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04 Yz250f Question

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the stock front springs are .43 and stock rear is 4.7, using the racetech spring chart, with my weight i should go up to .441 in the front and 5.0 in the rear. since the front is so close, is it possible to go to a heavier oil or increase the oil amount in the front to get the same effect?

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What kind of riding style did you put into the racetech charts? Motorcross I hope. I would say that you try a 7wt oil instead of the 2.5-5w oil that is in it as a cheap test. Too heavy a weight will not allow the valving to work correctly due to the oil not being able to go through the holes quick enough or as the valve was designed for the lighter weight oil to do. A lot of people like to run their suspension a little softer than recommended even some pros. The rear I would say go with the correct spring. I just changed my 05 YZ250F springs from .44kg front to 0.40kg rate and the rear I went from a 4.9 to a 4.6 rate. Made a world of difference on handling. I had to turn my rebound down about 8 clicks on the rear to get it to where it wasn't so "springy" though. BTW I weigh 135 and I used what racetech's website showed for the motorcross style of riding. The front was recommended at a 0.41 which I couldn't find (discontinued) so I went down to the 0.40.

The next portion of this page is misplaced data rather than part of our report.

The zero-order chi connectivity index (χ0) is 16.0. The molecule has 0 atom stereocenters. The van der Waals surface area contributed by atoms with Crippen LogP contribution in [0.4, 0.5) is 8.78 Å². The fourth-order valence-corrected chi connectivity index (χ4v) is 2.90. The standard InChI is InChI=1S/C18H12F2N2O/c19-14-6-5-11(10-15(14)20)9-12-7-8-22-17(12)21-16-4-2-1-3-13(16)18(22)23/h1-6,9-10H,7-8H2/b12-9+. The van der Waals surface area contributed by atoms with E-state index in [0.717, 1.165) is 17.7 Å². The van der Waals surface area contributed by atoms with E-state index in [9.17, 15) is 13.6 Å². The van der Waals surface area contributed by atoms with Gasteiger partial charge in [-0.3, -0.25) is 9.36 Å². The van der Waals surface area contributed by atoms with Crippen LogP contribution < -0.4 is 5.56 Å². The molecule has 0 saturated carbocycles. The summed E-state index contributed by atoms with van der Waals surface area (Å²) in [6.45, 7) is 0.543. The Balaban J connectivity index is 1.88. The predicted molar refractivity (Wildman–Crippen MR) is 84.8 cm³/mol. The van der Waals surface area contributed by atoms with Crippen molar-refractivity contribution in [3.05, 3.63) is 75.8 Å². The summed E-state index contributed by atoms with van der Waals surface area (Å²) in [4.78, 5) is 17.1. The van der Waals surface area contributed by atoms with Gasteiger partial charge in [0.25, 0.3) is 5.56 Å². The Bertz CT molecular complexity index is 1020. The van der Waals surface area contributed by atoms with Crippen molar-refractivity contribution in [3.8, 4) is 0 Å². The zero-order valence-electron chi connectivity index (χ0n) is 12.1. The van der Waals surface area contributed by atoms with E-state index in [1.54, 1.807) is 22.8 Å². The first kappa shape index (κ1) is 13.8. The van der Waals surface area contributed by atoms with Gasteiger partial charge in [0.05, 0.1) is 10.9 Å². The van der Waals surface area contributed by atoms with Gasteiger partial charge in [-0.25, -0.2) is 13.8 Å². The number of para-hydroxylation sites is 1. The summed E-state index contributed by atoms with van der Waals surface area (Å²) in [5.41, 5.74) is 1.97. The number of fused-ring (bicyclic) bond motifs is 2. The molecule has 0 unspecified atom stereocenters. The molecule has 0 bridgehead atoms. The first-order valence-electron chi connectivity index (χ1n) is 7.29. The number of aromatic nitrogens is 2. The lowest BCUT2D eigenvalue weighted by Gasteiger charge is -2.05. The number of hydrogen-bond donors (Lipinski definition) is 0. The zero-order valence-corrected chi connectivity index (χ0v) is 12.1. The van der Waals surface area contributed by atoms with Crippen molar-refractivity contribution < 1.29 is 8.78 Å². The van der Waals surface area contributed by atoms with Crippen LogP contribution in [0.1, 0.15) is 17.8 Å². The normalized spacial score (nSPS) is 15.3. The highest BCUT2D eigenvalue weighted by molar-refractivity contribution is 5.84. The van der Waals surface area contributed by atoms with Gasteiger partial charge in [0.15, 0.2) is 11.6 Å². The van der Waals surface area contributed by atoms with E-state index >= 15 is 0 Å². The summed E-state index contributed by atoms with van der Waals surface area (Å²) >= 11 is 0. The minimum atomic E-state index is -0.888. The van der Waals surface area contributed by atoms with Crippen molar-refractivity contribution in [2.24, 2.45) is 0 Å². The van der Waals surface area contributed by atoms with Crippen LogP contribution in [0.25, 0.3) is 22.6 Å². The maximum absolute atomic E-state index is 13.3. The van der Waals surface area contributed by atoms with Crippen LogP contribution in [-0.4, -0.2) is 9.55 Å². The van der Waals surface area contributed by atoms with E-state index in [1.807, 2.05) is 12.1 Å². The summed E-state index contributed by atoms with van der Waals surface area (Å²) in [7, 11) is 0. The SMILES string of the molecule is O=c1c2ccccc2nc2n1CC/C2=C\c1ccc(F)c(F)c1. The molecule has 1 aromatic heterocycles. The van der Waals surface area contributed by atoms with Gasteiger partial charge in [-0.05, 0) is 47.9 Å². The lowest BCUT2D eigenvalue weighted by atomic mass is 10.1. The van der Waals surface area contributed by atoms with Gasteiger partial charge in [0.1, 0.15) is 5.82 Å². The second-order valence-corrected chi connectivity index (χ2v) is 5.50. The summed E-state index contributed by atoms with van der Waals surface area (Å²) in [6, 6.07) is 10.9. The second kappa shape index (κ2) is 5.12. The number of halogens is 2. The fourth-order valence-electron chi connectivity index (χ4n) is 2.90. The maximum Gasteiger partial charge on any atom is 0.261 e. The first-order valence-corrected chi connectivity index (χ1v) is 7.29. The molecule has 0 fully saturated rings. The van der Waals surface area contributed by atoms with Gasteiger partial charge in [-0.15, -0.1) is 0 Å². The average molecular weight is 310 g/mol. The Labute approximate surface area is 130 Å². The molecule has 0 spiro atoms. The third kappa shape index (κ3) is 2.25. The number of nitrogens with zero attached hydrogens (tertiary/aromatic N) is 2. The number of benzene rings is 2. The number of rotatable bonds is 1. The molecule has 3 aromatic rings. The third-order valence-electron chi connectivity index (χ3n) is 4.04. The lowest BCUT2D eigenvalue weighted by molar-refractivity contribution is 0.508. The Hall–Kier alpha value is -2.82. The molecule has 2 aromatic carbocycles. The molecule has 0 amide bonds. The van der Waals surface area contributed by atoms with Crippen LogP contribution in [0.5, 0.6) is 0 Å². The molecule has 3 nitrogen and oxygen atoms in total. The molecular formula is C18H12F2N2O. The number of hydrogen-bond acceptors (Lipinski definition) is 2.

A buddy has Jessica Patterson's old practice KX125 and at the time I know she weighed around 140-150lb and she was running a 0.38 rate spring!! Talk about soft. You may not even have to change the oil, may want to play with the compression/rebound settings on the front to get it to handle properly. Another thing to remember is that if the rear is not set up properly (i.e. the spring) it will affect how the front end is handling. Get the new spring in the rear and then see how the bike handles before messing with the front.

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I wouldn't suggest running a higher oil weight. I never change oil weights any more. Back in the days of fixed orifaced pistons this was a very important tuning tool. Now with variable oriface pistons (aka valving) it doesn't offer the same reaction that it would in a fixed system. Thicker oil effects the performance of the suspension as much as a few clicks of the compression and/or rebound adjuster.

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i factored it for motocross. sometimes on big hits the the front end bottoms out. i've been increasing the compression about 2 clicks per ride just. now i'm getting to the point where it seems like the front end is starting to push in corners. i will mess with it more on my next practice day. to see what happens. what about increasing the oil a bit?

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always worth a try but if it is bottoming out that bad and that much you may want to just go ahead and go to a stiffer spring. I believe you can call racetech, factory suspension, ect. and talk to them about what they suggest. I don't think increasing the oil will help that much though but I am not a suspension expert by no means. Maybe someone else could help you there or you may get your answer by calling on of the suspension companies.